Kentucky Fried Chicken brought back vintage chicken buckets from 1966 and 1971 for the holiday season. Cobra Kai, the continuation of the Karate Kid franchise, is one of the most popular shows on Netflix. And the Nintendo Switch continues to be one of the hottest gaming consoles, with a full catalog of old school video games.
Noticing a trend?
Each of these brands is benefitting from the emotional power of nostalgia, a wistfulness for days gone by. Nostalgia marketing has seen a major resurgence over the past several years, and the COVID-19 pandemic has made the trend even more ubiquitous.
Here’s what you need to know about nostalgia marketing, and how it’s shifting in 2021.
What is Nostalgia Marketing, Exactly?
Nostalgia marketing uses imagery, music, or pop culture references from the past to tap into our collective longing for a simpler past. It creates a “remember when” feeling that helps your audience feel more connected to you and your brand.
Millennials respond particularly well to nostalgia marketing. Now in their mid-20s to mid-30s, these young adults are looking back to a time before social media and constant connectivity, when your neighborhood was your world. Well into adulthood, this demographic is raising their own young children in an environment drastically different from the one in which they grew up.
Nostalgia marketing can also address the changes that we all go through over time. LiftMaster’s Ferris Bueller’s Day Off commercial winks to the audience, showing Cameron all grown up and preventing his own son from getting into the same Ferrari-related scrape that he faced 30 years earlier.
Doing Nostalgia Right
Before you can bring the power of the past to your marketing, you need to know exactly who your audience is. Are they Boomers in their retirement years? Born in the mid-1940s to mid-1960s, this demographic would feel the strongest connection to the mid-century aesthetic.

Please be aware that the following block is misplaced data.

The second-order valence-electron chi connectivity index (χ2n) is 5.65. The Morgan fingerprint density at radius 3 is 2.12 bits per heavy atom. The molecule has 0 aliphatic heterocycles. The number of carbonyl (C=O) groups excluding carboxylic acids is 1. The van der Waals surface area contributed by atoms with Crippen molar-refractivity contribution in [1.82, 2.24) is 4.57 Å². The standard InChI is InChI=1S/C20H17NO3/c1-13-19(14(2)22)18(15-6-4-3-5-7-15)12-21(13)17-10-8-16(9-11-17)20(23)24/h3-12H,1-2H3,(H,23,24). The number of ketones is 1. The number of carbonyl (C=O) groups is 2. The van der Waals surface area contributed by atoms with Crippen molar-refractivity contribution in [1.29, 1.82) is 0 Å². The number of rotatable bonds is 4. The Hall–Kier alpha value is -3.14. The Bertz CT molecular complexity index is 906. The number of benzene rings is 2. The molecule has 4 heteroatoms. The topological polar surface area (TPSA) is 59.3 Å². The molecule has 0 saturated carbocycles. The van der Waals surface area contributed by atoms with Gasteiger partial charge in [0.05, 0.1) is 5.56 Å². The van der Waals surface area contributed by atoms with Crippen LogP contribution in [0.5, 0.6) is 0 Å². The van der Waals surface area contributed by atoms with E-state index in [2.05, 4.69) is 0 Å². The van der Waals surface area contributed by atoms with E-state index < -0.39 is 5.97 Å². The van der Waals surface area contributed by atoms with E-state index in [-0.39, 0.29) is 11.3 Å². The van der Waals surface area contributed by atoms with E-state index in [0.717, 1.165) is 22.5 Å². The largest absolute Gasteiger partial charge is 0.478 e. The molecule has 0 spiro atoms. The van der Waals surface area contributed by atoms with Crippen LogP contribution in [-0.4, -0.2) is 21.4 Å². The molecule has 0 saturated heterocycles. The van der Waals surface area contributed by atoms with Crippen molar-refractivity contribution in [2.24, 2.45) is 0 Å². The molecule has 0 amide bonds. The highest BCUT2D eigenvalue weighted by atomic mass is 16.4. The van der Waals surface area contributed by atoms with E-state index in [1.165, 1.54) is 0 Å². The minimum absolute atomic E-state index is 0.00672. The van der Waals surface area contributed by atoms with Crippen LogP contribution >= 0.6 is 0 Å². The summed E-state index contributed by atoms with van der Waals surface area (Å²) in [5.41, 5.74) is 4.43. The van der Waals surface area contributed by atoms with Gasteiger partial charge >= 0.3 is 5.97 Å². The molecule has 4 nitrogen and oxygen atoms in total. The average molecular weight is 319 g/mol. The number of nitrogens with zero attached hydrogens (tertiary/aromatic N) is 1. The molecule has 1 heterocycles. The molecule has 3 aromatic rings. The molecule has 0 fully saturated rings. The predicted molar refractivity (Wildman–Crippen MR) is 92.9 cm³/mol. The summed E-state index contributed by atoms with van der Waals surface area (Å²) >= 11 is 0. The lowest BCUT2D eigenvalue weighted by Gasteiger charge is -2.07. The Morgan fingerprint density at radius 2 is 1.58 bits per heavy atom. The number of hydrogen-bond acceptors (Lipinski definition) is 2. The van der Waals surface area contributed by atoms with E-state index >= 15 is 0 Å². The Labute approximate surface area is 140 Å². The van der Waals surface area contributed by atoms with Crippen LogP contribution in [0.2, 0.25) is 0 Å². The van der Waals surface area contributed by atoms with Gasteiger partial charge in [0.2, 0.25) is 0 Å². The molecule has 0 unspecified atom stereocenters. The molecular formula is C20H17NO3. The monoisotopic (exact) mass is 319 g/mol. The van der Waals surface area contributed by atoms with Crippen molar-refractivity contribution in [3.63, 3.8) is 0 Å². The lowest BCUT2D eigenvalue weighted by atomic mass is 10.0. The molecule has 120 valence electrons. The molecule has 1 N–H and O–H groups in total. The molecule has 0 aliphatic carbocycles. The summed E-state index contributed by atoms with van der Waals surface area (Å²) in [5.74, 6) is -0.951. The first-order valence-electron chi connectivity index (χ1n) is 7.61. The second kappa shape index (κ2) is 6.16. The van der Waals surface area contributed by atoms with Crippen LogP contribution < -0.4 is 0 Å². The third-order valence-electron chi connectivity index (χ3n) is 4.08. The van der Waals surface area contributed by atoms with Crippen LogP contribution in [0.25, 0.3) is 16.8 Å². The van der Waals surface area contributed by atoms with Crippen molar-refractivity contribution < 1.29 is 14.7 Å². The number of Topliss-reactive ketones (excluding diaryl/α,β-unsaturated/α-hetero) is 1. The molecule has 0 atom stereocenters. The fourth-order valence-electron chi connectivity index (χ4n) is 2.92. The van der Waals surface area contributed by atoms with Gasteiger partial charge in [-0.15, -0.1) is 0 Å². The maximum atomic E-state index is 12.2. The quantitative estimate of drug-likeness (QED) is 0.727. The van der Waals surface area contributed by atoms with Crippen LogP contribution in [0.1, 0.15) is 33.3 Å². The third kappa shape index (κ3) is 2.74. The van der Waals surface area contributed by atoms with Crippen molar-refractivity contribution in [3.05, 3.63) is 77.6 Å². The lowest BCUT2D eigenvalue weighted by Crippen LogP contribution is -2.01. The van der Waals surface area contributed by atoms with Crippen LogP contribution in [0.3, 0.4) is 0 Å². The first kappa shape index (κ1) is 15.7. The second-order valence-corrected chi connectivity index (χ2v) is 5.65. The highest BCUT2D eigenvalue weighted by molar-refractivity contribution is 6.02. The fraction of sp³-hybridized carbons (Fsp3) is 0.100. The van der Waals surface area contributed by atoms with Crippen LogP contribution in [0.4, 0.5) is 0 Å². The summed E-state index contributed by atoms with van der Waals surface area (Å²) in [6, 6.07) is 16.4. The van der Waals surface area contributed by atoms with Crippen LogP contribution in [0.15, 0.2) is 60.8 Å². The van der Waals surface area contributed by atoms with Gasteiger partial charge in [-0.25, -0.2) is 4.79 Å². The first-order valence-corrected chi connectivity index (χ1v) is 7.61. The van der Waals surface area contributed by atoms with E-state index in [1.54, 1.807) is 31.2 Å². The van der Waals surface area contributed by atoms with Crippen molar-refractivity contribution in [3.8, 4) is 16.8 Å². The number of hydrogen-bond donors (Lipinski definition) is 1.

Are they older Millennials, born in the early 1980s? Or young Millennials, born in the mid-1990s? While they may both be of the same generation, they have very different touch points in their past.
Once you’ve keyed in on your demographic, you can start creating assets that will speak to that audience. Some major brands have the budget to bring in famous characters or products. Apple, for example, introduced Siri with a charmingly nostalgic commercial featuring Cookie Monster.
Since most small businesses don’t have the budget for Muppets, look for other, more affordable ways to incorporate nostalgia marketing into your strategy. Social media is a great place to do this. Look through the company archives for some old photos and videos. You could also highlight previous iterations of a product, to show how far the brand has come. Motorola did this to great effect to promote their new Razr phone, peeling off layers of former phones to reveal the new foldable smartphone underneath.
If the company is young and you don’t have assets that showcase your history, ask team members if they’d be willing to share some of their childhood images. You could also highlight elements of pop culture or certain consumer goods that you were “raised on,” to create a connection with the audience.
Even the recent “How it Started vs. How it’s Going” trend on Instagram taps into nostalgia marketing. Many brands are sharing images of the founder working at a kitchen table or packing boxes by hand, juxtaposed with their current office or the full-service packaging facility. This plays on nostalgia but also creates an optimistic tone for the future, which is what we’re looking for in the coming year.
Modern Nostalgia Marketing
Marketers have been using the comfort of the past for ages to build connection with their audiences. But in a wildly uncertain year, looking to that stability and predictability is even more appealing.
While reaching as far back as childhood continues to be effective, many of us are currently feeling nostalgia for a more recent time — before the pandemic. As consumers reach peak pandemic fatigue, smart brands may be able to give their customers that “rose-colored glasses” feeling by focusing not on our current challenges, but on life pre-COVID.
The New York Public Library, for example, has created a playlist recreating the pre-pandemic sounds of New York. Lego, masters of nostalgia marketing, have created a holiday ad that brings back some of the classic Lego characters, and shows how today’s kids can still enjoy the Christmas season through their imaginations. And Zalando’s “We Will Hug Again” spot taps into our recent nostalgia for physical contact and connection.
These efforts tap into the recent past, but also give us optimism for the future. While the pandemic has isolated many of us, these peeks into the world of 2019 remind us that life changed quickly — and it can quickly change back.
So how can your brand/identity make life feel normal again?